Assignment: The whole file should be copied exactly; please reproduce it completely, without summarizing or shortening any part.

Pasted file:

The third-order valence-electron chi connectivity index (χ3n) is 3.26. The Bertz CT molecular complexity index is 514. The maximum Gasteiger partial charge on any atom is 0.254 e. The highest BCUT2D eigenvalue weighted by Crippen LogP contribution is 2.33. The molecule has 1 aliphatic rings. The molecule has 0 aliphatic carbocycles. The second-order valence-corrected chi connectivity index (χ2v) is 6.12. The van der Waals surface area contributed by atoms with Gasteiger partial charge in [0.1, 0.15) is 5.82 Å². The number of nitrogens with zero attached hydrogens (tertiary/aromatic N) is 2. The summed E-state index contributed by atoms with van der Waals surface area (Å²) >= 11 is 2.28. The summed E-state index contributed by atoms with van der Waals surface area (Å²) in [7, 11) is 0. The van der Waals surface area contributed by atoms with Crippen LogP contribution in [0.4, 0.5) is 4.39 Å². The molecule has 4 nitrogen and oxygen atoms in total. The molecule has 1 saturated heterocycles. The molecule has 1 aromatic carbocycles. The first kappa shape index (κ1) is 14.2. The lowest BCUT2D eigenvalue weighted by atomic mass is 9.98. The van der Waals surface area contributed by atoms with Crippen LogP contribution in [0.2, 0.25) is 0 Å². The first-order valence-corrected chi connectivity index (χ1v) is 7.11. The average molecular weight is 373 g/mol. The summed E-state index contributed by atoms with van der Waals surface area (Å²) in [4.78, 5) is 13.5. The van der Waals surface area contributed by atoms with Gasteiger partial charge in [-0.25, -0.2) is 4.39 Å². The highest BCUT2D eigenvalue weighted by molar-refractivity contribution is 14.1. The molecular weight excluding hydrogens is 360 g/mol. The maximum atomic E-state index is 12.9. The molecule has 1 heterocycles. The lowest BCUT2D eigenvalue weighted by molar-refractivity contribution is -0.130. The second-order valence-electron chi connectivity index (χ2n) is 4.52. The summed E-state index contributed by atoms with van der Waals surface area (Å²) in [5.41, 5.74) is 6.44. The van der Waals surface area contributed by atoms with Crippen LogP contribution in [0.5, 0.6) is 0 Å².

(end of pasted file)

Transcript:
The third-order valence-electron chi connectivity index (χ3n) is 3.26. The Bertz CT molecular complexity index is 514. The maximum Gasteiger partial charge on any atom is 0.254 e. The highest BCUT2D eigenvalue weighted by Crippen LogP contribution is 2.33. The molecule has 1 aliphatic rings. The molecule has 0 aliphatic carbocycles. The second-order valence-corrected chi connectivity index (χ2v) is 6.12. The van der Waals surface area contributed by atoms with Gasteiger partial charge in [0.1, 0.15) is 5.82 Å². The number of nitrogens with zero attached hydrogens (tertiary/aromatic N) is 2. The summed E-state index contributed by atoms with van der Waals surface area (Å²) >= 11 is 2.28. The summed E-state index contributed by atoms with van der Waals surface area (Å²) in [7, 11) is 0. The van der Waals surface area contributed by atoms with Crippen LogP contribution in [0.4, 0.5) is 4.39 Å². The molecule has 4 nitrogen and oxygen atoms in total. The molecule has 1 saturated heterocycles. The molecule has 1 aromatic carbocycles. The first kappa shape index (κ1) is 14.2. The lowest BCUT2D eigenvalue weighted by atomic mass is 9.98. The van der Waals surface area contributed by atoms with Crippen LogP contribution in [0.2, 0.25) is 0 Å². The first-order valence-corrected chi connectivity index (χ1v) is 7.11. The average molecular weight is 373 g/mol. The summed E-state index contributed by atoms with van der Waals surface area (Å²) in [4.78, 5) is 13.5. The van der Waals surface area contributed by atoms with Gasteiger partial charge in [-0.25, -0.2) is 4.39 Å². The highest BCUT2D eigenvalue weighted by molar-refractivity contribution is 14.1. The molecular weight excluding hydrogens is 360 g/mol. The maximum atomic E-state index is 12.9. The molecule has 1 heterocycles. The lowest BCUT2D eigenvalue weighted by molar-refractivity contribution is -0.130. The second-order valence-electron chi connectivity index (χ2n) is 4.52. The summed E-state index contributed by atoms with van der Waals surface area (Å²) in [5.41, 5.74) is 6.44. The van der Waals surface area contributed by atoms with Crippen LogP contribution in [0.5, 0.6) is 0 Å².